Unless we drown.

We are well and truly fucked.

You might as well buy this magazine since you can't take it with you.

---END---

John said...

Michael K:

Yesterday I was at my sons brother in laws house with my grandaughter, soon to be 12. He has a beautifully restored 1931 Model A pickup. I said something about borrowing it but that since the front seat was only big enough for her mom and me, she would have to ride in the back.

She was mortified at the thought. I then explained how when I was her age my buddy had a Model A truck that had been in the family since new. This would have been in the late 50's. His father had give it to my buddy and we used to drive it around the farm. Being 12, we were fairly reckless.

I also explained how my father used to drive us to school in his pickup. In northern NY winters and one or 2 of us always had to ride in the back.

I've also told her how, when I was in 3rd grade, living in Falls Church at the time, my neighbor and I would ride our bikes a couple miles to the movies on a Saturday afternoon.

All of this is true, I don't think she believes much of it. To the extent that she does, she thinks I am some really badass superhero to have survived all that.

I keep telling her I was only a normal 10-12 year old kid for the time.

I'm saving the story of how one of my classmates brought an M-3 45 caliber submachine gun to class in 3rd grade. It was his fathers from WWII. The teacher, Maxine Ropshaw, didn't bat an eye. She took the gun, racked it to make sure it was unloaded, gave a little lecture on gun safety and gave it back to him. (Alexandria VA)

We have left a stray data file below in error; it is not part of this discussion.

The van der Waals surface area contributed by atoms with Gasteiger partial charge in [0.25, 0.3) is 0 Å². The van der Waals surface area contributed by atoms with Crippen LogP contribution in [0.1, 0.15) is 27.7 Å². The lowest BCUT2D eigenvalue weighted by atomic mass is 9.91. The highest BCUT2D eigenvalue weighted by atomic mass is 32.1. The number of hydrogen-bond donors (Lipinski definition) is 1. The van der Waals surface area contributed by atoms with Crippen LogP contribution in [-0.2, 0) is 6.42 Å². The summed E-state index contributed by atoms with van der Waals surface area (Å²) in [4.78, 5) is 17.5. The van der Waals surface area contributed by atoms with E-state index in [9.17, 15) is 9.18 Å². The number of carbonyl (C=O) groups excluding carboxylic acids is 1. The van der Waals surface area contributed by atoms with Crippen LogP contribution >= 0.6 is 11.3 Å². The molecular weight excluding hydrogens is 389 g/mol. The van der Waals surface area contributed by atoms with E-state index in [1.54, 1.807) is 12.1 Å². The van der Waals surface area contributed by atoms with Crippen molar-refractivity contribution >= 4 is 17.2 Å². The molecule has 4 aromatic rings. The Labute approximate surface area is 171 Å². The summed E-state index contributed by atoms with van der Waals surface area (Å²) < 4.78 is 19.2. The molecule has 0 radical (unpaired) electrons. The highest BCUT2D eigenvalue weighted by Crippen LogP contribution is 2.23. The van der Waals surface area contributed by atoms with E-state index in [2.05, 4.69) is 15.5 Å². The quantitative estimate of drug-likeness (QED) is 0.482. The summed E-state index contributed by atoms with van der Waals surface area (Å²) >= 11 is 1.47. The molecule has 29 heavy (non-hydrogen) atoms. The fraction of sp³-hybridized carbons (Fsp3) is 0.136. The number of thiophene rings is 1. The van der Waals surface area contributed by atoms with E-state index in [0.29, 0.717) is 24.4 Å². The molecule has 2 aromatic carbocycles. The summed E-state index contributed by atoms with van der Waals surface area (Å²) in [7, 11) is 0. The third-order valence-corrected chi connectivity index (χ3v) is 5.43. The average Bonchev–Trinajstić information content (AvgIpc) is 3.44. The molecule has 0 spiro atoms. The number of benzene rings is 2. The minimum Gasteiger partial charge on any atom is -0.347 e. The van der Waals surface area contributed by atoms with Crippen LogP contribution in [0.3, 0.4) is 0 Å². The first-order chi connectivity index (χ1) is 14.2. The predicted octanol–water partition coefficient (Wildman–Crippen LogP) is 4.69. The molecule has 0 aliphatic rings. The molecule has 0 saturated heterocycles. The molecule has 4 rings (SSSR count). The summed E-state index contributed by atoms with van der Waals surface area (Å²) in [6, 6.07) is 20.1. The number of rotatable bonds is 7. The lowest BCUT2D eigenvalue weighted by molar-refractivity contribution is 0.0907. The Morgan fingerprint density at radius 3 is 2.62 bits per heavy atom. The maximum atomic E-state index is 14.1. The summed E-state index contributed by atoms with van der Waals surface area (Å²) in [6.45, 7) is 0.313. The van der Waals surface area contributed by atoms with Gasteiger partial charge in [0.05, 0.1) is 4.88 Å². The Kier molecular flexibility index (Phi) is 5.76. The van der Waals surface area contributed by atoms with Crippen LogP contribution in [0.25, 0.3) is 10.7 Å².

But today people worry about puffy coats and seatbelts.

John Henry

Freeman Hunt said...

Addition to the, "Your child is going to die, and it's going to be all your fault!" genre.

Freeman Hunt said...

This is a special case within the genre wherein no out is provided the reading parent. No matter what you do, you are going to kill your child.

Largo said...

From the article:

The American Academy of Pediatrics suggests removing a child’s coat before putting them in the car, though they do not cite the risk that the coat will cause the child to slip out of the car seat. Instead, they say that coats and bulky clothing “can compress in a crash and lead to increased risk of injury.

Wouldn't such compression lead to /reduced/ risk of injury?

Largo said...

Seinfeld says: Better caught dead in a puffy coat than caught alive in a puffy shirt.

Carnifex said...

I would blame Obongo, but this sort of stupidity has to be taught for decades to instill it in any normal thinking human being.